St. Agnes was one of the most celebrated saints of the Middle Ages. Saints Jerome, Ambrose, and Augustine all preached sermons about her exemplary life. She died somewhere near the age of thirteen. We wonder how a child could be so commendable. She hadn’t been tried through years of testing or proven through accomplishment. Her parents were well-to-do Romans of the 4th century, so she would not have suffered poverty or neglect, and may even have been spoiled.
Agnes did not become a saint by how she lived, but by how she died. She became a Christian in a time of persecution, and held on tenaciously to her faith, despite all odds. In today’s language, she knew who she was, what she wanted, and would not let anyone, or any situation, push her off-course. She was one of the “overcomers” in Revelation 12:11 who “loved not their lives unto death.” The fact that she was only 12 (or 13) is awe-inspiring.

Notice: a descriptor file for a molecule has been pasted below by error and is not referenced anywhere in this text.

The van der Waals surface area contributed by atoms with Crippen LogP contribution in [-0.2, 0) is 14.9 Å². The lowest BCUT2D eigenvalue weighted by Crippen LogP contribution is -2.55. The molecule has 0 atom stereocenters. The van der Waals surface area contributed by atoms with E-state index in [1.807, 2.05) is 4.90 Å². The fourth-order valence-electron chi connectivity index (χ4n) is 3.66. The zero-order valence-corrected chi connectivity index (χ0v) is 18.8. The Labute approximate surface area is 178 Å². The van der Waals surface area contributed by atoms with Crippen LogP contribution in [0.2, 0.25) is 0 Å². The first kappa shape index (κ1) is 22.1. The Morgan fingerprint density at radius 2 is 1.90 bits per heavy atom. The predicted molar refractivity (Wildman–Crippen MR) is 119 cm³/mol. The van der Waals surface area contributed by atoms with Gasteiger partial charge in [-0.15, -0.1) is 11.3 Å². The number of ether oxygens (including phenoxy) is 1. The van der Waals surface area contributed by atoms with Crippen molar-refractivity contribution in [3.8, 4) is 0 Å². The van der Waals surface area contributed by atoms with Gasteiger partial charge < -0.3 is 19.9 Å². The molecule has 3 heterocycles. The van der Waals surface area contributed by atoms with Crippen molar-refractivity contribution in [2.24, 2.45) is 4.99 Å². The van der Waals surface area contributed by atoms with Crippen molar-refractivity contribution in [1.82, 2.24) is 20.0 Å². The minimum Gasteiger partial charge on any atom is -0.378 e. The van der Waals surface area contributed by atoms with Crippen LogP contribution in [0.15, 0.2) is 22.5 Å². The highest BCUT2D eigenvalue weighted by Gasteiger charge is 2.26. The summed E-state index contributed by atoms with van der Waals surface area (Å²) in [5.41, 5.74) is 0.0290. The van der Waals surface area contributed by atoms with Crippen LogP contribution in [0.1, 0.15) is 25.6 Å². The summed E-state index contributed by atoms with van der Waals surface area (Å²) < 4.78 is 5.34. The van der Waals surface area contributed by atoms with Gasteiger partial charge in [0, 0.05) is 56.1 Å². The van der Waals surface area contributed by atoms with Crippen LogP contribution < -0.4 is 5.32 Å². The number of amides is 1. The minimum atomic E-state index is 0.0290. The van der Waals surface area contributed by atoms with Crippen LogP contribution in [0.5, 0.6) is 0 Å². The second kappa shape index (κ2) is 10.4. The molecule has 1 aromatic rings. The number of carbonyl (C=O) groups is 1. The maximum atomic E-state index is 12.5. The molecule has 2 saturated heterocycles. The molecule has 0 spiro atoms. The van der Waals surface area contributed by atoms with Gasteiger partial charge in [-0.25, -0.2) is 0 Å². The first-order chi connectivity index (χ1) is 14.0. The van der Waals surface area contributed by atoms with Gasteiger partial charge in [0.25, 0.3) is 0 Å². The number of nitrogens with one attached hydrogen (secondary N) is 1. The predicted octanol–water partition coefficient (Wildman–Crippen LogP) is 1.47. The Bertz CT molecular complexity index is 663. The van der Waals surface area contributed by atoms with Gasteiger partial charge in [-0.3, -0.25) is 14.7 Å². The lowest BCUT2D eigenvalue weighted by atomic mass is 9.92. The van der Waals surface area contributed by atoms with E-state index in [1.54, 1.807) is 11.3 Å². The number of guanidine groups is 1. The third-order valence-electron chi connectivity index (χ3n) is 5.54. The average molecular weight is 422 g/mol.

Her difficulties began when she spurned the son of a Roman prefect. When he found out she was a Christian, he denounced her. Many attempts were made to force her to give up her faith, and she rejected them all. According to accounts, she went to her death happily knowing she had remained true to herself and her God. The year was 304, during the last wave of Christian persecution under Diocletian. Two years later, Constantine became the new Roman Emperor. In 313, the Edict of Milan was issued, which ended all the persecution of Christians in the Roman Empire. Who knows how the well-known story of Agnes’ bravery may have influenced this change.
The name “Agnes” is like the Latin agnus, which means lamb. She is often portrayed in art holding or alongside a lamb.